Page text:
© Reuters. A man wearing a protective mask, amid the outbreak of the coronavirus disease (COVID-19), walks through an electronic board displaying charts (top) for the Nikkei index outside a brokerage in Tokyo, Japan, March 10, 2022. REUTERS/Kim Kyung-Hoon
By Sujata Rao
LONDON (Reuters) – European shares fell on Tuesday and Wall Street was expected to start falling as rising oil prices raised fears of accelerating global inflation that could keep the US Federal Reserve and other central banks from raising interest rates.
Markets had shown earlier signs that China’s economic pain could subside amid easing COVID-19 restrictions and focus instead on inflation expectations. Eurozone inflation hit a record high of 8.1% in May, a day after German price growth accelerated to 8.7%. Inflation was last at its highest during the 1973-1974 oil shocks.
Futures fell to two-month highs above $123 a barrel and could rise further, analysts warn, citing Europe’s decision to cut Russian oil imports, rising summer demand in the United States and easing Chinese lockdowns at a time of tight global crude supplies.
“It all depends on inflation now,” said Francois Savary, CIO at Prime Partners, wealth manager in Geneva.
He said stock markets are not out of danger despite rebounding from mid-month lows. This recovery has been fueled by perceptions that inflation may have peaked and declining expectations of a Fed rate hike.
“What happens to the markets depends on whether we see some normalization of inflation in the second half of the year,” Savary said.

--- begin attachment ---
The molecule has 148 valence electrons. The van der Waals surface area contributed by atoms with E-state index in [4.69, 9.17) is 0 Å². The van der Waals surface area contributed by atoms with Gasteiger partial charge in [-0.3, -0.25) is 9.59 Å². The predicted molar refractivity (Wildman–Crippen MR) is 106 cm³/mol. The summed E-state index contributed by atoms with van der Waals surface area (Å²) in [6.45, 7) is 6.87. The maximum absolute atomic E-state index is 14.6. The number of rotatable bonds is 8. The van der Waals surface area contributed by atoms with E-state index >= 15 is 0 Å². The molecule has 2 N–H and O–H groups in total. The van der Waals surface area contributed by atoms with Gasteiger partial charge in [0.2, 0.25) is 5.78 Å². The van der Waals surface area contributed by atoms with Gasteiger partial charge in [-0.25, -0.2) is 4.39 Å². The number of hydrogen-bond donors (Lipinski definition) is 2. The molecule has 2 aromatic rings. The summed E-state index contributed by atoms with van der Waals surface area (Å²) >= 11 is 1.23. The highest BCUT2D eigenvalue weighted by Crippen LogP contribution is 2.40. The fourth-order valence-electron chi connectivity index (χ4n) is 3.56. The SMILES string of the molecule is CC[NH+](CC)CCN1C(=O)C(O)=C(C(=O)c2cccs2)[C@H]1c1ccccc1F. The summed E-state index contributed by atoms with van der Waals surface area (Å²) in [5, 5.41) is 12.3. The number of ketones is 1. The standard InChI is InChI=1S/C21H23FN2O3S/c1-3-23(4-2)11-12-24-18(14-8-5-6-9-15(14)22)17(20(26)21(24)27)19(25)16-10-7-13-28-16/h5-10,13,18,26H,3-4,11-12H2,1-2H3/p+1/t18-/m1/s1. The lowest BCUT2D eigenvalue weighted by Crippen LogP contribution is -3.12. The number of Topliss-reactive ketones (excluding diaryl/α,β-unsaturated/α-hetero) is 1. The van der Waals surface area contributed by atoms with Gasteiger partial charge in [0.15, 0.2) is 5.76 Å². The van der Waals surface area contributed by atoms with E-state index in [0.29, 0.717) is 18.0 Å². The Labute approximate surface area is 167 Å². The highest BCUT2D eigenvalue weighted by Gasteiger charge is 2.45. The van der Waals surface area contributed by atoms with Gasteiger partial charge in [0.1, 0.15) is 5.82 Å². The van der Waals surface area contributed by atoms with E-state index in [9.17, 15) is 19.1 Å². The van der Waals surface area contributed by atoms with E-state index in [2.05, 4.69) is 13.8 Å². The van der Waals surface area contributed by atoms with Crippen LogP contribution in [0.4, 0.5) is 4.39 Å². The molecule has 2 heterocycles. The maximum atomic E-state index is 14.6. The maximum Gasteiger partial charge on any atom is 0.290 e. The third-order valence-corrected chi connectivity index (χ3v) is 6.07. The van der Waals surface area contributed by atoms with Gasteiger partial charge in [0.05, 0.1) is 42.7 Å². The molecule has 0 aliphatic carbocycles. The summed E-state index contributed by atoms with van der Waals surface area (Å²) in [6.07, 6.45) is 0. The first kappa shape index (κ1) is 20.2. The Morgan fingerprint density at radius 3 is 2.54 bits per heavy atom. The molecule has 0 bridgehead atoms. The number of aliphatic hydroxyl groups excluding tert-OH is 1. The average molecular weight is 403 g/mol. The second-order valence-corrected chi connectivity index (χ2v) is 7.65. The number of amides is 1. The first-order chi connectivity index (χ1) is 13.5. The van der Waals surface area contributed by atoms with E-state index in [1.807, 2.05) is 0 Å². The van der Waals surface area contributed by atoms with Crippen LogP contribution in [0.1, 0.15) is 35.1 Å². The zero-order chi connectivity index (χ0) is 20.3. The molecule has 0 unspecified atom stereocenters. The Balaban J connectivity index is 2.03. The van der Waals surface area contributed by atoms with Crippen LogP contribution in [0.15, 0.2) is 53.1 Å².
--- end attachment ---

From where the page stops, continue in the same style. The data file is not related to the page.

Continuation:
German inflation data boosted the case for the European Central Bank’s massive interest rate hike in July and sent German short-term yields to their highest in more than a decade.
Debt-burdened Italy saw 10-year bond yields rise by more than 7 basis points.
In the stock markets, the European stock index was down 0.3% while German stocks lost 0.6%.
US futures slipped 0.45% although the Nasdaq electronic Minis offset some earlier losses to hold steady.
The MSCI global stock index is set to end in May with a small loss, its first monthly decline this year
Just as in Europe, Treasury yields were also on the rise after Monday’s holiday in the US. Ten-year bond yields jumped as much as 10 basis points before easing back to trade 6 basis points higher at 2.81%.
While still 40 basis points below their early May highs, yields are well off their most recent six-week lows.
Some of that momentum stems from comments made by Federal Reserve Governor Christopher Waller who on Monday called for a 50 basis point rate hike until there was a “substantial” drop in inflation.
His comments undermined hopes that a rate hike in September would be halted.
China relaxed corps
The mood was more cheerful in Asia earlier, when China revealed details of policy support, including cash aid for graduate employment and support for offshore listings of internet companies.
China’s official PMI also showed factory activity declined in May but at a slower pace than in April.
This helped Chinese stocks gain 1.6% while the MSCI Asia Pacific Index outside Japan added 0.7%.
News from China lifted the Australian dollar although it later turned lower to trade 0.2% against the US dollar.
“Whether Shanghai can achieve effective and sustainable opening is key,” Bruce Pang, head of macro research and strategy at China Renaissance Securities Hong Kong, said of the easing of COVID-related measures.
However, with Shanghai residents able to resume driving from Wednesday, oil prices may get another boost, analysts warn.
Such concerns and a rebound in the US Treasury yield led to a rally from one-month lows, allowing it to rise 0.5%. The euro fell 0.7% against the greenback to $1.0706.
“The dollar rose today also on the back of higher oil prices…and the risk of recession is greater in Europe than in the United States,” said Stuart Cole, chief macroeconomic analyst at Equiti Capital.